I have just discovered a new vocabulary which I am finding fascinating. Please join me on this journey. Humour me a little.
Vuja dé pronounced as “voo zha-day” is the opposite of de javu . Just a reminder that de javu means the phenomenon where an event happens and you feel that it has happened before or that you dreamed/predicted/instinctually felt it would happen. Put simply you see something for the first time and yet get this strong sense that you have seen this before or you visit a pace for the first time and you get the strong sense that you have been there before.
French : déjà, already + vu, seen
Something that very few people know the true meaning of. Even though deja vu is French for “already seen”, it actually is used to describe the strange feeling you get when you’re in a situation, and feel like you’ve been in the exact same situation before, but really haven’t. It is the experience of thinking that a new situation had occurred before. It is an illusion of having already experienced something which in actual fact it is being experienced for the first time.
An impression of having seen or experienced something before when in fact you have not.
Deja vu is the strange feeling you get you when something happens that you feel like has happened before, when it hasn’t. It is the illusion of having already experienced something actually being experienced for the first time. Apparently it’s due to a blip in your brain process which gives you the illusion that you’ve been somewhere/done something before, and technically, you have – a fraction of a second ago.
Vuja de is that funny feeling that something that you have known all along has never happened to you before. Its like nothing you have ever seen or felt before. The distinct feeling that you have never been in a particular place or circumstance in the past and yet you have been.
So Vuja de, is the propensity for discovering something new in something you’ve already seen a million times before. It’s when something or somewhere that should be familiar is suddenly very different.
The term Vuja dé (also called preamnesia) describes the experience of feeling that one has not witnessed or experienced a situation previously. The term was coined by Kurt Kemp in 2007 in his book (The Weird Ideas I Get).
The experience of Vuja dé is usually accompanied by a compelling sense of unfamiliarity, and also a sense of shock, awe, or suddenly feeling lost. It is noticing something for the first time that has been there all along; the realization that you’ve been unaware of something you should have noticed a long time ago.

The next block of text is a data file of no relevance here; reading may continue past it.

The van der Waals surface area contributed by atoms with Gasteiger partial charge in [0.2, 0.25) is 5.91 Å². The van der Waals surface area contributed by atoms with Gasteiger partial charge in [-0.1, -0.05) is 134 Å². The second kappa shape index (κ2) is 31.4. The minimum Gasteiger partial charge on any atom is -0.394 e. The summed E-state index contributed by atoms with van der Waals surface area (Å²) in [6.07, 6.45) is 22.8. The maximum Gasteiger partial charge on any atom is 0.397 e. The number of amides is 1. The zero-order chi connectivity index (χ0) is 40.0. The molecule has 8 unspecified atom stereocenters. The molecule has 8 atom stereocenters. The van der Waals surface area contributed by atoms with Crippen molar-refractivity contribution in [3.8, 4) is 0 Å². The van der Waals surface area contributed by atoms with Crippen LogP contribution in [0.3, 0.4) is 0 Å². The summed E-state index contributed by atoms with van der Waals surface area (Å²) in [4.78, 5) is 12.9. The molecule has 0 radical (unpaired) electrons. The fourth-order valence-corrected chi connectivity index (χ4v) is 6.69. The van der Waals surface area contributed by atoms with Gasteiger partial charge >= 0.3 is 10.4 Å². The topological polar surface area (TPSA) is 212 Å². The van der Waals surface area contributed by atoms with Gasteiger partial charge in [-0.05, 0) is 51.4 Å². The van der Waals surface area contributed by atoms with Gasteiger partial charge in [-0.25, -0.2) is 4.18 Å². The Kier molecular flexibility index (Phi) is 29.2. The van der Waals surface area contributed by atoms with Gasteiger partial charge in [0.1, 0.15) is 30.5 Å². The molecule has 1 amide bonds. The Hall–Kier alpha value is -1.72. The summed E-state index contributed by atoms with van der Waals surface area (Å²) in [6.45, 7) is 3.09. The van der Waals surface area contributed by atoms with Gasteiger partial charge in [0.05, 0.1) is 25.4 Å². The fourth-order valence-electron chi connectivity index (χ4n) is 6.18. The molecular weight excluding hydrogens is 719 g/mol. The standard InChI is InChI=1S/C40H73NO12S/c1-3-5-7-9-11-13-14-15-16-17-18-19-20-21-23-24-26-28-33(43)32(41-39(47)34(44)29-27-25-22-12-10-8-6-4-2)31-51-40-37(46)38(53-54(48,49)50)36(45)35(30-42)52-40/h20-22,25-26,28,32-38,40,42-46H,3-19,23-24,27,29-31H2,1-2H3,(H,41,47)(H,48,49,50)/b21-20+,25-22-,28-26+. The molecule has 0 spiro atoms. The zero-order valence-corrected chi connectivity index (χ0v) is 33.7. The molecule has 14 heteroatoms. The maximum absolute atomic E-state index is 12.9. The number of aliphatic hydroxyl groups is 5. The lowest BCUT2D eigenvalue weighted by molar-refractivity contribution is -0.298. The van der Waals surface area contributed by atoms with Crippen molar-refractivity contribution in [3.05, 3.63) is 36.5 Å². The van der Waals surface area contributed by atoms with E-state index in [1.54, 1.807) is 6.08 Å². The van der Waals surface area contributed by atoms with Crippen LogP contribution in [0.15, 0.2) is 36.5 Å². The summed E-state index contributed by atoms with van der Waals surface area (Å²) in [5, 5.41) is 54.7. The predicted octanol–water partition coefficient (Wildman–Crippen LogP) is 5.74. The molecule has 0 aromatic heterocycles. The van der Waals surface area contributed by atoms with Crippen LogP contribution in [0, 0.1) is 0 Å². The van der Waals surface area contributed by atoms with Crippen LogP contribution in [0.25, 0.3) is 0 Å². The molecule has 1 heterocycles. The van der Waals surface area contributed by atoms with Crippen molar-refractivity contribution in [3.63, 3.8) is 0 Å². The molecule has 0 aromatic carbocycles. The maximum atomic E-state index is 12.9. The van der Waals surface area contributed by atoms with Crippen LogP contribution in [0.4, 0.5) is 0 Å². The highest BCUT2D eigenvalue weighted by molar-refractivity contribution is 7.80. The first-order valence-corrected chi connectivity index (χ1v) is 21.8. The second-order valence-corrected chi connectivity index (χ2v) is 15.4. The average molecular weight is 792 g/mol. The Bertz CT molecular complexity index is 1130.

Vuja de is important for innovation. It requires that we should always look at the familiar with new eyes, and from a fresh perspectives. It makes us observe things about the familiar that we had never seen before. It requires looking at the familiar in an unfamiliar way. This enables us to create new options from familiar situations. Its possible we are looking too far for creativity. Try looking Vu Jade – at the usual jobs and opportunities in front of you. You will be amazed at how much we do not see because we are too familiar. Looking at an old problem with a Vuja De attitude can open up incredible entrepreneurial opportunities or you can see new solutions to old problems. Its a matter of perspectives. Its amazing how much we do not notice because of familiarity.
Here is a simple biblical example: Many of us have read the story of Jesus birth numerous times and believe that the wise men (the magi) came and met Jesus as a baby in swaddling clothes in a manger. In fact that narrative is wrong. The Wise men did not see Jesus as a baby in a manger but as a child (?probably close to 2 years old) and in a house.
Check this out: Matthew 2:11, 16
11″And when they had come into the house (Ed: not manger), they saw the young Child (ed: not baby) with Mary His mother, and fell down and worshiped Him. And when they had opened their treasures, they presented gifts to Him: gold, frankincense, and myrrh. ——
16Then Herod, when he saw that he was deceived by the wise men, was exceedingly angry; and he sent forth and put to death all the male children who were in Bethlehem and in all its districts, from two years old and under, according to the time which he had determined from the wise men.” (edit: Herod established the age of children to kill from the time the star was seen, so it is logical to consider that Jesus was about 2 years old by then.)
We have been conditioned by the familiar and so do not see the obvious. We need a Vu Jade perspective to relook what we have considered familiar if we are to be creative. Even in research,researchers often revisit previous studies to see whether they can observe new patterns in old data and provide new perspectives and explanations to things which seemed familiar.
I hope you enjoyed the new vocabulary and the journey. And more importantly I hope you will choose to relook at the familiar with an unfamiliar perspective. You may just discover your diamond in the rough.
Stay blessed and in charge!